Among primary lithium batteries, there is a natural trade-off between two kinds of cells: those designed to work for the long-term with a low usage rate and low-self-discharge; and those offering short-term operation with a higher usage rate but higher self-discharge.
Spiral-wound cells have a large common surface area between the anode and cathode, giving them a high current capability. Bobbin-style cells have less common anode/cathode surface area which limits their discharge rate, but also limits their self-discharge rate. Certain lithium batteries, including lithium thionyl chloride (LiSOCl2) chemistry with spirally wound construction, lithium sulfur dioxide, and lithium manganese dioxide, can deliver energy at a high rate for relatively brief periods. Spirally wound LiSOCl2 cells have electrodes with large surface areas which support higher rates of output. However, the downside of spiral-wound construction is a significantly higher self-discharge rate. By contrast, bobbin-type LiSOCl2 cells feature much less electrode surface area, supporting a lower rate of output along with a lower rate of self-discharge.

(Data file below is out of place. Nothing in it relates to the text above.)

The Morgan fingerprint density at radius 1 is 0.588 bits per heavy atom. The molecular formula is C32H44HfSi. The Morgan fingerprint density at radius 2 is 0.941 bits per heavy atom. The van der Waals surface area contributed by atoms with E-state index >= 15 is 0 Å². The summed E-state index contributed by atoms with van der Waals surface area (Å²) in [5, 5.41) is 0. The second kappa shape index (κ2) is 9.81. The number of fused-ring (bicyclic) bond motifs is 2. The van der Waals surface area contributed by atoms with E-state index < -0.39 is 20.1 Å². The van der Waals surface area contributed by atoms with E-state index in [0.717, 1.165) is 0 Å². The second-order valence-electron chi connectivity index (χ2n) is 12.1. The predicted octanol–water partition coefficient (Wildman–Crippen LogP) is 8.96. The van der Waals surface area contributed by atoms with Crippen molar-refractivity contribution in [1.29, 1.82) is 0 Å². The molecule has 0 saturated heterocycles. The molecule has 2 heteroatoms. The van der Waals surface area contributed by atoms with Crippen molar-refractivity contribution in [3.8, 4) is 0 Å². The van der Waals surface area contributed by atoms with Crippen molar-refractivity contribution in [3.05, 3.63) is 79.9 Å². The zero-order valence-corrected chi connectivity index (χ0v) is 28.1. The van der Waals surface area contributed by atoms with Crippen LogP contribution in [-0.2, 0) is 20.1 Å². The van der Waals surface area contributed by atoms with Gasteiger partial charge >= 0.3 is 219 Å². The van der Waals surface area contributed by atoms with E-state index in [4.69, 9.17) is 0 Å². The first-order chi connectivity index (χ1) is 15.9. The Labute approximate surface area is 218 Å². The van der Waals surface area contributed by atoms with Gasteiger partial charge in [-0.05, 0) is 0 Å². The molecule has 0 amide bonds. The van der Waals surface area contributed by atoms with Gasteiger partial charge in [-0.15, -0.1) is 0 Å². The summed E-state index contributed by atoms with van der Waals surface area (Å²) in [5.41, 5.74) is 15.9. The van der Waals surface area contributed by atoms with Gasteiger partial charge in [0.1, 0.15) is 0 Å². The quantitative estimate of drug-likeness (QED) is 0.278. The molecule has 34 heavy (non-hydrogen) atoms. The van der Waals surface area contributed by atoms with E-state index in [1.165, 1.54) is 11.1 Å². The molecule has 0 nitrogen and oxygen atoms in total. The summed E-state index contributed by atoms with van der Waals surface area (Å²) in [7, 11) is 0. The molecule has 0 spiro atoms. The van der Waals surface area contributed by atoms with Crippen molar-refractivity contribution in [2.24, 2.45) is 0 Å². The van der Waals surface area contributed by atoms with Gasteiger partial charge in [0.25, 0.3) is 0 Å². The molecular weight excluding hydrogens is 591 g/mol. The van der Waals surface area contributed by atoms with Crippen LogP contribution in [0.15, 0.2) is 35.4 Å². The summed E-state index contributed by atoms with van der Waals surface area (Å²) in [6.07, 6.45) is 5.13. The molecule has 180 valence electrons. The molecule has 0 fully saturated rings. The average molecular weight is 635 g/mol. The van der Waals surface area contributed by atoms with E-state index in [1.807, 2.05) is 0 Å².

A simple analogy between these two types of batteries would be an 8-oz. (capacity) glass of water. Over time, the large opening of the glass allows the water to evaporate faster (higher self-discharge). But the larger opening allows the water to pour out rapidly (higher rate of output). The wider opening serves up energy immediately in applications thirsty for large amounts of energy. However, if you want to keep that water around for an extended period of time, the wider opening becomes problematic, allowing the water to evaporate more quickly.
A bobbin-style LiSOCl2 battery is characterized by a cylinderical cathode surrounded by anode material. This style of battery construction is easy to manufacture, has a low self-discharge rate, ad needs no safety fuse.
Certain bobbin-type LiSOCl2 cells were designed to supply a moderate rate of discharge over a relatively long operating life with a low annual self-discharge rate ranging from 1 to 2% a year. In storage, these batteries would use up approximately 10-20% of their initial capacity over ten years. This performance has analogies to a soda can with a moderate opening — the smaller opening lets the soda evaporate more slowly than from a large glass with the trade-off that the liquid can’ t pour out as fast.
Post time: Oct-27-2023